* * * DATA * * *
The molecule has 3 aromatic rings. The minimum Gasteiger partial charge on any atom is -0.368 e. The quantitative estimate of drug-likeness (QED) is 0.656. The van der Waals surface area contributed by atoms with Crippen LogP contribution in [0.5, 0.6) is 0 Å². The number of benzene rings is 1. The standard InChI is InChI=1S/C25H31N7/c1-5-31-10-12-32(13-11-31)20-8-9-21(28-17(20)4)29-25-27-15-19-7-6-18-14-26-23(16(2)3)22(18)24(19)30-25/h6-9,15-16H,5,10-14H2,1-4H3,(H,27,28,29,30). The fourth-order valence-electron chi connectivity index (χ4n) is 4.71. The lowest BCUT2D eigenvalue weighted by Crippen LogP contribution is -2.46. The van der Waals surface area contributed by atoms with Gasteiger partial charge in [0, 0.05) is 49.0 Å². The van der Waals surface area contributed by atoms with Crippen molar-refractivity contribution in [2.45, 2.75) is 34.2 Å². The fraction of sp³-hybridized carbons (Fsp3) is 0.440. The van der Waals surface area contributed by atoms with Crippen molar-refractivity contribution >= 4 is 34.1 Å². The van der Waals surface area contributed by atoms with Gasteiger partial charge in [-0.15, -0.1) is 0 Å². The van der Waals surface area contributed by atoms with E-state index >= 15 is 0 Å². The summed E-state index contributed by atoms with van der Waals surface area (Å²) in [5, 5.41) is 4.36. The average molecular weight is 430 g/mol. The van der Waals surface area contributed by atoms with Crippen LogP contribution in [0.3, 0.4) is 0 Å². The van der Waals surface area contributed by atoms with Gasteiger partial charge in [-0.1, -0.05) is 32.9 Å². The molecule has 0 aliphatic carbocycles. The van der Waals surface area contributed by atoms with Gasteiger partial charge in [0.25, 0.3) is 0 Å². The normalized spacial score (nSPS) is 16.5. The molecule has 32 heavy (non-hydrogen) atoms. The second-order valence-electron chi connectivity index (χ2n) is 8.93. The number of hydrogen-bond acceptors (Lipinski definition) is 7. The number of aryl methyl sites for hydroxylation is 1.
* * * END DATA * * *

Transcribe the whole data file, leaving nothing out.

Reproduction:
The molecule has 3 aromatic rings. The minimum Gasteiger partial charge on any atom is -0.368 e. The quantitative estimate of drug-likeness (QED) is 0.656. The van der Waals surface area contributed by atoms with Crippen LogP contribution in [0.5, 0.6) is 0 Å². The number of benzene rings is 1. The standard InChI is InChI=1S/C25H31N7/c1-5-31-10-12-32(13-11-31)20-8-9-21(28-17(20)4)29-25-27-15-19-7-6-18-14-26-23(16(2)3)22(18)24(19)30-25/h6-9,15-16H,5,10-14H2,1-4H3,(H,27,28,29,30). The fourth-order valence-electron chi connectivity index (χ4n) is 4.71. The lowest BCUT2D eigenvalue weighted by Crippen LogP contribution is -2.46. The van der Waals surface area contributed by atoms with Gasteiger partial charge in [0, 0.05) is 49.0 Å². The van der Waals surface area contributed by atoms with Crippen molar-refractivity contribution in [2.45, 2.75) is 34.2 Å². The fraction of sp³-hybridized carbons (Fsp3) is 0.440. The van der Waals surface area contributed by atoms with Crippen molar-refractivity contribution >= 4 is 34.1 Å². The van der Waals surface area contributed by atoms with Gasteiger partial charge in [-0.15, -0.1) is 0 Å². The van der Waals surface area contributed by atoms with E-state index >= 15 is 0 Å². The summed E-state index contributed by atoms with van der Waals surface area (Å²) in [5, 5.41) is 4.36. The average molecular weight is 430 g/mol. The van der Waals surface area contributed by atoms with Crippen LogP contribution in [0.3, 0.4) is 0 Å². The van der Waals surface area contributed by atoms with Gasteiger partial charge in [-0.1, -0.05) is 32.9 Å². The molecule has 0 aliphatic carbocycles. The van der Waals surface area contributed by atoms with Gasteiger partial charge in [0.25, 0.3) is 0 Å². The normalized spacial score (nSPS) is 16.5. The molecule has 32 heavy (non-hydrogen) atoms. The second-order valence-electron chi connectivity index (χ2n) is 8.93. The number of hydrogen-bond acceptors (Lipinski definition) is 7. The number of aryl methyl sites for hydroxylation is 1.